“LiveScope has changed the way Scott and I fish.” offered Alvis. “It allows us to see the fish that we want to catch. It also allows us to see the way the fish respond to our bait. Knowing fish behavior allows us to adjust our presentations to get the bite.”

“We also use LiveScope to compare the size of the fish on structure,” continued Alvis. “We are able to find more structure with LiveScope as compared to traditional side imaging sonar.”

LiveScope allows anglers to see the structure and how the crappie are orientated to it. Expect them to be tighter in colder water.

“The LiveScope transducer actually sees in front of you,” explained Bunch. “Instead of having to get over the top of the fish, we are able to present the Crappie Magnets from a distance without spooking the crappies.”

“We keep the field of view at two feet off the bottom and the forward view at around 30 feet,” continued Bunch. “These settings allow us to fish the structure and make a better presentation to the fish by keeping it in the strike zone longer.”

With or without using LiveScope, bait is important too. But with LiveScope anglers can find bait just like they find fish. And that helps them select the profile of the bait they tie on the line.

“In the spring and fall when fish are really feeding up, the baitfish can be pretty good size,” Bunch said. “So, anglers may elect to go with a bigger bait like the Slab Magnet.”

Once the target is found, an angler is just one cast away from a slab on the line. Bunch says he favors using B’n’M’s 8-foot Russ Bailey rod or the Buck’s Gold Jig Pole in the 10-foot length.

“I like a rod in the 8 to 10-foot range,” explained Bunch. “I use it to control the rate of fall of the pitch, not necessarily for the jig head size. I can also see if my cast is long and bring it closer by just raising the tip.”

Using Green River Lake as an example, Bunch explained how he would transition from October techniques into December when the water is colder.

Crappie holding depth can be determined using LiveScope in open water. The crappies in this shot are staged near the bottom, a typical December pattern.

“A lot of times when fishing structure the fish are more active in the fall than they are in the colder part of winter,” explained Bunch. “When the fish are lethargic as they sometimes get in really cold water, we will often use a smaller size bait.”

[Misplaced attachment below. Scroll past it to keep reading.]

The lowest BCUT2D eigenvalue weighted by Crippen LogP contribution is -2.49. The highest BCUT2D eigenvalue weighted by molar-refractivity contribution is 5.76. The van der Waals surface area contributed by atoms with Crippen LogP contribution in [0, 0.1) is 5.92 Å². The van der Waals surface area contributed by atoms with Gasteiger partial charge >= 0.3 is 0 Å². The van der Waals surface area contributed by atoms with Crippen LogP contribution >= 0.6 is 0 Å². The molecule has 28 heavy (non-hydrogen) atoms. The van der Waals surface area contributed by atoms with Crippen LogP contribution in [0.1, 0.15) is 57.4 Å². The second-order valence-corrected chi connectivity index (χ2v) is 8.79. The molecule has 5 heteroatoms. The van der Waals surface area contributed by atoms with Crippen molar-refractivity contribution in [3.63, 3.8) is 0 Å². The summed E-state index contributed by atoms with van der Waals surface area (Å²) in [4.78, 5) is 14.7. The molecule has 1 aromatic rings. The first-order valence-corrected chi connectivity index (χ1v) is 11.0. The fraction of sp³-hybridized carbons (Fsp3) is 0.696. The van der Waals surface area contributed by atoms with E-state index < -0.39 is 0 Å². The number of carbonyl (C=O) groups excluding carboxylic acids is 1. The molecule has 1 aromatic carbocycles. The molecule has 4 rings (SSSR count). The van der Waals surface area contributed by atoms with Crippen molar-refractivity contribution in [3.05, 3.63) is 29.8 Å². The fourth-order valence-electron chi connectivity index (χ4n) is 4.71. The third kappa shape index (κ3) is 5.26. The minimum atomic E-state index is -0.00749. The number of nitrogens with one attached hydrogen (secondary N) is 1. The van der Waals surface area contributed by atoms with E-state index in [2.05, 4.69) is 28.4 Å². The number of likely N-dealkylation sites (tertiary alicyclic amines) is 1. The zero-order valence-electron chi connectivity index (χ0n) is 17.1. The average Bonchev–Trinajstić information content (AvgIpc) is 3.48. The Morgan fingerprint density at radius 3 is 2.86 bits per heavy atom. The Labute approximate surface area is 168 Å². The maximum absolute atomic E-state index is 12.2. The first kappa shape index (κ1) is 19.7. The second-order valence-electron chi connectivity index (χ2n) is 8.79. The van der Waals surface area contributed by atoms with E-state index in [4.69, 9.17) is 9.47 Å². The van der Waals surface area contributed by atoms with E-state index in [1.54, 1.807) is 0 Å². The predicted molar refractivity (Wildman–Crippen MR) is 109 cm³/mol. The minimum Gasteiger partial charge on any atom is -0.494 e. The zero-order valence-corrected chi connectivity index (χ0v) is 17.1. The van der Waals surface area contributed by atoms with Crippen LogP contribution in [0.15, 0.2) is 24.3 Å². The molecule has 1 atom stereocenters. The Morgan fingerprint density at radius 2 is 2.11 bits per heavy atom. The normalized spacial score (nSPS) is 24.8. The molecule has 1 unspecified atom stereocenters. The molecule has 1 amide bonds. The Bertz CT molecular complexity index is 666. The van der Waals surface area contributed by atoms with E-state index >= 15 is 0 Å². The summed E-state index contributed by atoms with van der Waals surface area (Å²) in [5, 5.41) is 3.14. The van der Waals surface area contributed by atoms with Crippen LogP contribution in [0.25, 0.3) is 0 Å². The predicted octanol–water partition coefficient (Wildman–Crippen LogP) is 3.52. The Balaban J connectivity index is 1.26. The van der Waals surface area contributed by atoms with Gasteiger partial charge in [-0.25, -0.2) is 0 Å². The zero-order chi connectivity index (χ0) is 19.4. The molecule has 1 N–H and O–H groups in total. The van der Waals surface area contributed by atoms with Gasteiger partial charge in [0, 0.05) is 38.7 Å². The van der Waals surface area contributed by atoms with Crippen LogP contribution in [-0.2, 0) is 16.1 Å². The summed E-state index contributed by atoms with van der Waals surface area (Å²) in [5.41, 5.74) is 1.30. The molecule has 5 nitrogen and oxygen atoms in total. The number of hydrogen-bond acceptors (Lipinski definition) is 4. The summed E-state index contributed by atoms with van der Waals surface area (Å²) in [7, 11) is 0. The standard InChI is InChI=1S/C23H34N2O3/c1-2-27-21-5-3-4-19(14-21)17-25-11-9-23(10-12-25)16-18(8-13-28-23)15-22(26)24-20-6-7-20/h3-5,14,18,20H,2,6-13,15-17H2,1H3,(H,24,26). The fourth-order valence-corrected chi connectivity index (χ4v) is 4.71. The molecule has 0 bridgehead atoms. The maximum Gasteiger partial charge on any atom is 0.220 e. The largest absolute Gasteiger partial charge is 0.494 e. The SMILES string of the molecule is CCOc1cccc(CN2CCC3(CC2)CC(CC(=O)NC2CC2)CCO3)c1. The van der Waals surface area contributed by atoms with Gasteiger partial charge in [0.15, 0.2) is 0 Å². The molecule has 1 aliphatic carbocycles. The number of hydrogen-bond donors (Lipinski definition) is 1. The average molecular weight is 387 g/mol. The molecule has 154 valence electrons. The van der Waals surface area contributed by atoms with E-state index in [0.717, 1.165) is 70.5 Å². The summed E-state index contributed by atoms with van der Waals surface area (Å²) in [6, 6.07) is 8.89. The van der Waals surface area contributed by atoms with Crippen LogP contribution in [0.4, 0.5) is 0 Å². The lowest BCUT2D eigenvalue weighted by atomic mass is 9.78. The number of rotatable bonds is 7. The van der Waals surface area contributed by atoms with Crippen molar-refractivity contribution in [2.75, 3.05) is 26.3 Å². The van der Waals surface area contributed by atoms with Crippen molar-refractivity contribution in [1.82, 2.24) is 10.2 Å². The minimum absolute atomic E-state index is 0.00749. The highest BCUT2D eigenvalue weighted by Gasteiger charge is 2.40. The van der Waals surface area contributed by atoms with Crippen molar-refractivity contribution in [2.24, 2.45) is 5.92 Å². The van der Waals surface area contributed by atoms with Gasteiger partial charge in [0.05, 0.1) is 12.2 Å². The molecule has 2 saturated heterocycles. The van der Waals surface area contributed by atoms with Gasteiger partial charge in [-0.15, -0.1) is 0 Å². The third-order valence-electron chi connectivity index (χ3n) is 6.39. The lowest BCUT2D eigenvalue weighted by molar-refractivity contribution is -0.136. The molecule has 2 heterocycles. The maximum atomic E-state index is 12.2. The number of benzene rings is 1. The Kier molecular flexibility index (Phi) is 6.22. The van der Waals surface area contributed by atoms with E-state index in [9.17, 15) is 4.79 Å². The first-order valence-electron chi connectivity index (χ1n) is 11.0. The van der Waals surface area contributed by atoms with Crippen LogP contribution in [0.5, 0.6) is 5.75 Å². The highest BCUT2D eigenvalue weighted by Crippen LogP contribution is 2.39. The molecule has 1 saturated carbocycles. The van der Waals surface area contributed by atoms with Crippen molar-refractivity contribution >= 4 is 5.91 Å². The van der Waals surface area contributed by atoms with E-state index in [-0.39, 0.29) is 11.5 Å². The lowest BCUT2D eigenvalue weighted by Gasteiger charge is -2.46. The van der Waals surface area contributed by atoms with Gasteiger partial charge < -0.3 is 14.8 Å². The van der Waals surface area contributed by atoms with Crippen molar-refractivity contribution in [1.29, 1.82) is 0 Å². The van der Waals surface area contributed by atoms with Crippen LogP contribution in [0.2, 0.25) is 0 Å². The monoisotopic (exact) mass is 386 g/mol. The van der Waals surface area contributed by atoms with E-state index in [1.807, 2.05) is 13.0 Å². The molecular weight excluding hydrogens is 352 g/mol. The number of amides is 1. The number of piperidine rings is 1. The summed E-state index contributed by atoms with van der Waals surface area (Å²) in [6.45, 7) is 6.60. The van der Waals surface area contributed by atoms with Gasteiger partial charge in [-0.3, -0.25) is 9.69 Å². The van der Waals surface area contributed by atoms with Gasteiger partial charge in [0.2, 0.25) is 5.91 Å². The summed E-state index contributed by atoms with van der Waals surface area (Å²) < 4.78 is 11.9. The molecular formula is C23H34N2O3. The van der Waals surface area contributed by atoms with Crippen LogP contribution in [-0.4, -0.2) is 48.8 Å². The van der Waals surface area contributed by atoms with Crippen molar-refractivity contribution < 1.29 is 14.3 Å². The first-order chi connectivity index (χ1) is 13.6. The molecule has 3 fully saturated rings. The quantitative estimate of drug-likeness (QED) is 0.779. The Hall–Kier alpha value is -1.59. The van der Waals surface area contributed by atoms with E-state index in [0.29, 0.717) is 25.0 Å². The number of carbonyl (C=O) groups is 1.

Savvy anglers understand that in the winter the crappies usually relate to the bottom on ledges and near structure in deep water. With LiveScope they can vertically jig the winter bite near the deep structure and actually see the fish rise to bite the lure or bait.

“Green River is an awesome lake,” concluded Bunch. “Certain areas of the lake are absolutely full of keeper size fish. We would still single pole structure in December, but at different depths. Some of the major creek areas and river channels on either end of the lake should be really good in the winter months and there will be considerably less fishing pressure.”

Final Thoughts

These two anglers fish with a mission to succeed and everything they do along the way contributes to the outcome. They listen to others who have been there before and they learn from their mistakes. True champions are wiser at the end of the journey because they paid attention along the way to achieving their goal.

Bunch and Alvis are sponsored by Crappie Magnet and Safehouse Ministries. They are also affiliated with B’n’M Poles.

 

(Ron Presley is the Editor of CrappieNOW’s sister publication, CatfishNOW. He is also the author of “Fishing Secrets from Florida’s East Coast.” and “Secrets from Florida’s Master Anglers.” Both award-winning books are available on Amazon.com.”